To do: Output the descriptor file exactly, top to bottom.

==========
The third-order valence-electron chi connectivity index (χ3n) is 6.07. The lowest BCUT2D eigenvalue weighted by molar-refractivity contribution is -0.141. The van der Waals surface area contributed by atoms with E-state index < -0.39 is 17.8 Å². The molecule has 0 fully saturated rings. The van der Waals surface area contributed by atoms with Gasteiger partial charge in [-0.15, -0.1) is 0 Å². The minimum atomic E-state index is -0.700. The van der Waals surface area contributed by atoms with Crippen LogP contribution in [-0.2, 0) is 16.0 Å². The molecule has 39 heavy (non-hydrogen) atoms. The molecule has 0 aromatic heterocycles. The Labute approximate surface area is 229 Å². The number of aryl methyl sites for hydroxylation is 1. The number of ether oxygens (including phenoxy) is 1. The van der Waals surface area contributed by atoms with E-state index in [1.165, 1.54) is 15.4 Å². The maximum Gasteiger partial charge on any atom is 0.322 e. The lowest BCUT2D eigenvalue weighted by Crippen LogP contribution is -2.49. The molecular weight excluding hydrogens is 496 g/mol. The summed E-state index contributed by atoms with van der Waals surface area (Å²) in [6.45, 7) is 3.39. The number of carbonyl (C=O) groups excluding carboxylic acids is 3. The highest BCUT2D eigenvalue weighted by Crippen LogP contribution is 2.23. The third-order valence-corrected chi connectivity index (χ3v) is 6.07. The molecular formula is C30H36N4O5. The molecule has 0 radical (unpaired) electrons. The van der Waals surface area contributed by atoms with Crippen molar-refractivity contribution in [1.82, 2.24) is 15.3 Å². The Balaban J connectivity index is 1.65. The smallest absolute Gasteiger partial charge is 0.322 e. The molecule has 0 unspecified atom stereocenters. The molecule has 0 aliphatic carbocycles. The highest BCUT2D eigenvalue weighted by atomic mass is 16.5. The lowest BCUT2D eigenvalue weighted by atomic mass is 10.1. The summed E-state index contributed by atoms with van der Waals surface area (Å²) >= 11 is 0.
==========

The third-order valence-electron chi connectivity index (χ3n) is 6.07. The lowest BCUT2D eigenvalue weighted by molar-refractivity contribution is -0.141. The van der Waals surface area contributed by atoms with E-state index < -0.39 is 17.8 Å². The molecule has 0 fully saturated rings. The van der Waals surface area contributed by atoms with Gasteiger partial charge in [-0.15, -0.1) is 0 Å². The minimum atomic E-state index is -0.700. The van der Waals surface area contributed by atoms with Crippen LogP contribution in [-0.2, 0) is 16.0 Å². The molecule has 39 heavy (non-hydrogen) atoms. The molecule has 0 aromatic heterocycles. The Labute approximate surface area is 229 Å². The number of aryl methyl sites for hydroxylation is 1. The number of ether oxygens (including phenoxy) is 1. The van der Waals surface area contributed by atoms with E-state index in [1.165, 1.54) is 15.4 Å². The maximum Gasteiger partial charge on any atom is 0.322 e. The lowest BCUT2D eigenvalue weighted by Crippen LogP contribution is -2.49. The molecular weight excluding hydrogens is 496 g/mol. The summed E-state index contributed by atoms with van der Waals surface area (Å²) in [6.45, 7) is 3.39. The number of carbonyl (C=O) groups excluding carboxylic acids is 3. The highest BCUT2D eigenvalue weighted by Crippen LogP contribution is 2.23. The third-order valence-corrected chi connectivity index (χ3v) is 6.07. The molecular formula is C30H36N4O5. The molecule has 0 radical (unpaired) electrons. The van der Waals surface area contributed by atoms with Crippen molar-refractivity contribution in [1.82, 2.24) is 15.3 Å². The Balaban J connectivity index is 1.65. The smallest absolute Gasteiger partial charge is 0.322 e. The molecule has 0 unspecified atom stereocenters. The molecule has 0 aliphatic carbocycles. The highest BCUT2D eigenvalue weighted by atomic mass is 16.5. The lowest BCUT2D eigenvalue weighted by atomic mass is 10.1. The summed E-state index contributed by atoms with van der Waals surface area (Å²) >= 11 is 0.